Thursday, November 22, 2007

Late night Mulroney/Schreiber

1. For someone being sued by former PM Mulroney for libel, Robert Thibault has certainly not been cowed into hiding and instead continues to ask questions about that $300,000:
Thibault questioned the idea that Mulroney was desperate for cash, noting that at the time the former PM had just bought a luxurious mansion in Montreal and was paying for extensive, expensive renovations.

In any event, Thibault said the real issue is whether the $300,000 was just the "tip of the iceberg."

"What I'm interested in is is this part of a bigger story? Is this part of $20 million or more or how much of transactions between Mr. Schreiber or others and the people around Mr. Mulroney."
It has been reported that Thibault has been communicating with Schreiber since the spring. What's Schreiber been telling him? And is this why Mulroney's spokesman is suddenly talking up a storm, attempting to create sympathy for his client?

2. There's a House of Commons Committee probe coming courtesy of the opposition working together and about to vote on its creation. Part of it will include a demand for Schreiber to testify in front of it:
The opposition parties have struck a deal to have the House of Commons Ethics committee study the Mulroney-Schreiber affair, CTV News has learned.

A motion to be voted on Thursday will also call for Karlheinz Schreiber to appear before the committee as soon as possible, according to an MP who sits on the committee.

The opposition parties, which outnumber the Conservatives, want the committee to have a broad study of Brian Mulroney's dealings with Schreiber.

They also want to examine Prime Minister Stephen Harper's conduct and that of the Privy Council Office in the way they handled letters Schreiber had sent Harper in March 2007.
...
If the motion to have Schreiber called as witness passes on Thursday, it could delay his extradition to Germany, where he faces charges of fraud and tax evasion.

His extradition is currently scheduled for early December.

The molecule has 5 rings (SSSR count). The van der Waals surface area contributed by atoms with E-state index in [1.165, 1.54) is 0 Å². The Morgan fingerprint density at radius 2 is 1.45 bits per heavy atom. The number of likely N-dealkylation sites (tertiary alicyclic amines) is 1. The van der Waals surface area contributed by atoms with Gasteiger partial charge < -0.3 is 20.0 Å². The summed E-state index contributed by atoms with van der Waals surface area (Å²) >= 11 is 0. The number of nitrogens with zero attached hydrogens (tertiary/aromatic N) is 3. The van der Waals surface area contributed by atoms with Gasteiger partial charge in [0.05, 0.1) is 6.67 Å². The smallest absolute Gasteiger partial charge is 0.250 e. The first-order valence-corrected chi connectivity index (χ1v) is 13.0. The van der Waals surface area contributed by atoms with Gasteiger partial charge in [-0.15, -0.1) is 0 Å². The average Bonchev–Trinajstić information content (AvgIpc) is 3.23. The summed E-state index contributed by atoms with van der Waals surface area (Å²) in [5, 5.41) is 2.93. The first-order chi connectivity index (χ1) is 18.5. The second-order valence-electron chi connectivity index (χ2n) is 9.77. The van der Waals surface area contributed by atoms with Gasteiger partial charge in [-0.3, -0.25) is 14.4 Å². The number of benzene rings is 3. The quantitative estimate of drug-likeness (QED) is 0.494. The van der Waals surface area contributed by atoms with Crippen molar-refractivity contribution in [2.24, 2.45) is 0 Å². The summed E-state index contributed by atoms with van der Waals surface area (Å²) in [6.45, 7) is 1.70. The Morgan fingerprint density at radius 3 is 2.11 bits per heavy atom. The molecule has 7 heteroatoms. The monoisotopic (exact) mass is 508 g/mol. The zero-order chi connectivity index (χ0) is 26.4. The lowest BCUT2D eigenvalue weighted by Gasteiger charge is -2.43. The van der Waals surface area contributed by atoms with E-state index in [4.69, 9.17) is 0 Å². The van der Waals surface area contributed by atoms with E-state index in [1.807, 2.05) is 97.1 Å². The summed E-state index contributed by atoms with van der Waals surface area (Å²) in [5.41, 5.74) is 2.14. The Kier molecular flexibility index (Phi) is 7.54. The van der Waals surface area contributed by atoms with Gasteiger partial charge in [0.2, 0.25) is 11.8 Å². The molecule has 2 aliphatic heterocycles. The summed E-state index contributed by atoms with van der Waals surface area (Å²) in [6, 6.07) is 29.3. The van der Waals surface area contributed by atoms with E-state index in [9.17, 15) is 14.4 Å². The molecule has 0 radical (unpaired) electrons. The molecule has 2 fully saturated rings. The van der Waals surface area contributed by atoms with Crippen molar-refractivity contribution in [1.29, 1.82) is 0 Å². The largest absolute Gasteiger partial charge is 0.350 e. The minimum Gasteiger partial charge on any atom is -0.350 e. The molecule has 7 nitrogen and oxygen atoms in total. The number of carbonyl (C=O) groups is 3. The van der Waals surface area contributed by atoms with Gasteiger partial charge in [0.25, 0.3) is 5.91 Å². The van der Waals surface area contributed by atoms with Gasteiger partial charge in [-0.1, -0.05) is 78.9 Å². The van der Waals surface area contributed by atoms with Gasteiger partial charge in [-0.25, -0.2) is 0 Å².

Now this would be must see television. Let's see if the Conservatives attempt to block the issuing of a summons by the Ethics Committee, as the report suggests is imminent tomorrow. If they were to do so, it would be very poor optics. Their most likely grounds would be that a public inquiry has already been announced, this Commons committee hearing is therefore inappropriate, duplicative, and various other claptrap that would draw them out as attempting to once again stifle free debate. Here's hoping they do try, and are defeated soundly.

3. Allan Rock, Minister of Justice at the time of the settlement with Mulroney, confirms by way of Chretien, making the rounds on his book tour, that a settlement would not have been forthcoming had they known then what they know now. Would have been a "completely different ballgame."

4. It's unbelievable to read columns by people like Ian MacDonald decrying the partisanship in this matter and attributing it largely to the Liberals and the likes of Tom Mulcair. Fair enough, there's plenty of partisanship to go around these days. But let's not forget that the current crop of Conservatives have led the pack on this front. They put others to shame with their technique. The tarring of Liberals as corrupt, as stated by our own PM this past week, is an ongoing mantra in their arsenal not to mention the unprecedented attacks on the opposition's patriotism for daring to ask questions about the Afghan mission. So let's not anyone pretend that the current political climate is dominated by anyone other than the party in power.